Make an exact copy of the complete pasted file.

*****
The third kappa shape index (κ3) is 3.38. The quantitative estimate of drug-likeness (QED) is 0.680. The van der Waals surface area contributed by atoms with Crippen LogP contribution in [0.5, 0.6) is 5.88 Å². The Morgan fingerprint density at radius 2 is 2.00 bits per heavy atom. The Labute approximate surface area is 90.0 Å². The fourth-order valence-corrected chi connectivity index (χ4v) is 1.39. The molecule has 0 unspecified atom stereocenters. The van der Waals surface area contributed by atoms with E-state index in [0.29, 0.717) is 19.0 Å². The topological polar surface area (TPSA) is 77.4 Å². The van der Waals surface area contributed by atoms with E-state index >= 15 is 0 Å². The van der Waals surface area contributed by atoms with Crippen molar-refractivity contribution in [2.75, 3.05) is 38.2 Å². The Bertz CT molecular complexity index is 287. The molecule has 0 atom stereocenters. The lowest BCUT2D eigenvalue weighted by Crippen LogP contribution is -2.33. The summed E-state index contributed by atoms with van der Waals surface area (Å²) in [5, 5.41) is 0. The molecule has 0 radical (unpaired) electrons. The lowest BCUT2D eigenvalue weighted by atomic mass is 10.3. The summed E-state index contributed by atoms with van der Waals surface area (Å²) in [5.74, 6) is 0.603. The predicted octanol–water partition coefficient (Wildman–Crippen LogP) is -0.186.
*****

The third kappa shape index (κ3) is 3.38. The quantitative estimate of drug-likeness (QED) is 0.680. The van der Waals surface area contributed by atoms with Crippen LogP contribution in [0.5, 0.6) is 5.88 Å². The Morgan fingerprint density at radius 2 is 2.00 bits per heavy atom. The Labute approximate surface area is 90.0 Å². The fourth-order valence-corrected chi connectivity index (χ4v) is 1.39. The molecule has 0 unspecified atom stereocenters. The van der Waals surface area contributed by atoms with E-state index in [0.29, 0.717) is 19.0 Å². The topological polar surface area (TPSA) is 77.4 Å². The van der Waals surface area contributed by atoms with E-state index >= 15 is 0 Å². The van der Waals surface area contributed by atoms with Crippen molar-refractivity contribution in [2.75, 3.05) is 38.2 Å². The Bertz CT molecular complexity index is 287. The molecule has 0 atom stereocenters. The lowest BCUT2D eigenvalue weighted by Crippen LogP contribution is -2.33. The summed E-state index contributed by atoms with van der Waals surface area (Å²) in [5, 5.41) is 0. The molecule has 0 radical (unpaired) electrons. The lowest BCUT2D eigenvalue weighted by atomic mass is 10.3. The summed E-state index contributed by atoms with van der Waals surface area (Å²) in [5.74, 6) is 0.603. The predicted octanol–water partition coefficient (Wildman–Crippen LogP) is -0.186.